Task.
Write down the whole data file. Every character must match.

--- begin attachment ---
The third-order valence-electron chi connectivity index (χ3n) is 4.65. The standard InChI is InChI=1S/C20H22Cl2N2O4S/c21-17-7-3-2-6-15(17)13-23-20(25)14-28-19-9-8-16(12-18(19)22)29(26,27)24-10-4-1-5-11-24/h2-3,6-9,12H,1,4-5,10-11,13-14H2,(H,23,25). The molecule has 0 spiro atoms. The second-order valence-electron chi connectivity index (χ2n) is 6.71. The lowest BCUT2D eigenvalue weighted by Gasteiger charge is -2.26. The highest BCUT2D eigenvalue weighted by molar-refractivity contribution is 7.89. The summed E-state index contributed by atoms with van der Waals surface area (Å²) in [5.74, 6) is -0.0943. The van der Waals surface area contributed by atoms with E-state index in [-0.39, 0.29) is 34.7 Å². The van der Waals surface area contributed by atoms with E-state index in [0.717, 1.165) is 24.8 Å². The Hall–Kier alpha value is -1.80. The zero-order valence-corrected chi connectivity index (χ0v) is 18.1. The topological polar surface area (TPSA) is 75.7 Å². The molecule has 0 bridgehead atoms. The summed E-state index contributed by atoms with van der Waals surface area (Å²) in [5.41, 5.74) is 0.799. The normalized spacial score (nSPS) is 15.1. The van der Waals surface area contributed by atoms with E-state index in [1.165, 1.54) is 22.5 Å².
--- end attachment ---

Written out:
The third-order valence-electron chi connectivity index (χ3n) is 4.65. The standard InChI is InChI=1S/C20H22Cl2N2O4S/c21-17-7-3-2-6-15(17)13-23-20(25)14-28-19-9-8-16(12-18(19)22)29(26,27)24-10-4-1-5-11-24/h2-3,6-9,12H,1,4-5,10-11,13-14H2,(H,23,25). The molecule has 0 spiro atoms. The second-order valence-electron chi connectivity index (χ2n) is 6.71. The lowest BCUT2D eigenvalue weighted by Gasteiger charge is -2.26. The highest BCUT2D eigenvalue weighted by molar-refractivity contribution is 7.89. The summed E-state index contributed by atoms with van der Waals surface area (Å²) in [5.74, 6) is -0.0943. The van der Waals surface area contributed by atoms with E-state index in [-0.39, 0.29) is 34.7 Å². The van der Waals surface area contributed by atoms with E-state index in [0.717, 1.165) is 24.8 Å². The Hall–Kier alpha value is -1.80. The zero-order valence-corrected chi connectivity index (χ0v) is 18.1. The topological polar surface area (TPSA) is 75.7 Å². The molecule has 0 bridgehead atoms. The summed E-state index contributed by atoms with van der Waals surface area (Å²) in [5.41, 5.74) is 0.799. The normalized spacial score (nSPS) is 15.1. The van der Waals surface area contributed by atoms with E-state index in [1.165, 1.54) is 22.5 Å².